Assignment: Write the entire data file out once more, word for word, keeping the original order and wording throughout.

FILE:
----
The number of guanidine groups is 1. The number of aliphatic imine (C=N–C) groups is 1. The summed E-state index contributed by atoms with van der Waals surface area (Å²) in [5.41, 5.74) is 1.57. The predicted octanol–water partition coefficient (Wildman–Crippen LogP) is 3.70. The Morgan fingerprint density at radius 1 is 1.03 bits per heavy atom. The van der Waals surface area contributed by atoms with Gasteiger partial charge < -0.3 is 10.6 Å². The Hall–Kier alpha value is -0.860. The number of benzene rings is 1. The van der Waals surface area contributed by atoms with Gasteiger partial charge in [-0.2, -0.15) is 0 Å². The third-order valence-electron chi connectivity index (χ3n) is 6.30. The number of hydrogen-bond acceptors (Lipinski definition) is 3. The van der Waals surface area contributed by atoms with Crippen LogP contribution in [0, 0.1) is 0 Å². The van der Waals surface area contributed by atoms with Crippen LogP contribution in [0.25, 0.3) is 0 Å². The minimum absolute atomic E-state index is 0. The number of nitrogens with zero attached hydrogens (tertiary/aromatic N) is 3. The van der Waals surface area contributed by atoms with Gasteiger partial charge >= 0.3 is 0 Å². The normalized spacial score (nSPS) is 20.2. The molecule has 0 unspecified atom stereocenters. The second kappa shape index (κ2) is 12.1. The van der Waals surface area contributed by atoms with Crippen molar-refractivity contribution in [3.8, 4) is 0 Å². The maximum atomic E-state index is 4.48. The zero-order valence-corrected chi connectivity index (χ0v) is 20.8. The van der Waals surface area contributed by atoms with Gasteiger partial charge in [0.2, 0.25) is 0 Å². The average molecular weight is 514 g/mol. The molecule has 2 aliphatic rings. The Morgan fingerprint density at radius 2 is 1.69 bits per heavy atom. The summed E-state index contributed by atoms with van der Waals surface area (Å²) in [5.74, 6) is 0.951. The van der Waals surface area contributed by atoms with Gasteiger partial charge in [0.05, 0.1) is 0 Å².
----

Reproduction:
The number of guanidine groups is 1. The number of aliphatic imine (C=N–C) groups is 1. The summed E-state index contributed by atoms with van der Waals surface area (Å²) in [5.41, 5.74) is 1.57. The predicted octanol–water partition coefficient (Wildman–Crippen LogP) is 3.70. The Morgan fingerprint density at radius 1 is 1.03 bits per heavy atom. The van der Waals surface area contributed by atoms with Gasteiger partial charge < -0.3 is 10.6 Å². The Hall–Kier alpha value is -0.860. The number of benzene rings is 1. The van der Waals surface area contributed by atoms with Gasteiger partial charge in [-0.2, -0.15) is 0 Å². The third-order valence-electron chi connectivity index (χ3n) is 6.30. The number of hydrogen-bond acceptors (Lipinski definition) is 3. The van der Waals surface area contributed by atoms with Crippen LogP contribution in [0, 0.1) is 0 Å². The van der Waals surface area contributed by atoms with Crippen LogP contribution in [0.25, 0.3) is 0 Å². The minimum absolute atomic E-state index is 0. The number of nitrogens with zero attached hydrogens (tertiary/aromatic N) is 3. The van der Waals surface area contributed by atoms with Gasteiger partial charge >= 0.3 is 0 Å². The normalized spacial score (nSPS) is 20.2. The molecule has 0 unspecified atom stereocenters. The second kappa shape index (κ2) is 12.1. The van der Waals surface area contributed by atoms with Crippen molar-refractivity contribution in [3.8, 4) is 0 Å². The maximum atomic E-state index is 4.48. The zero-order valence-corrected chi connectivity index (χ0v) is 20.8. The van der Waals surface area contributed by atoms with Gasteiger partial charge in [0.2, 0.25) is 0 Å². The average molecular weight is 514 g/mol. The molecule has 2 aliphatic rings. The Morgan fingerprint density at radius 2 is 1.69 bits per heavy atom. The summed E-state index contributed by atoms with van der Waals surface area (Å²) in [5.74, 6) is 0.951. The van der Waals surface area contributed by atoms with Gasteiger partial charge in [0.05, 0.1) is 0 Å².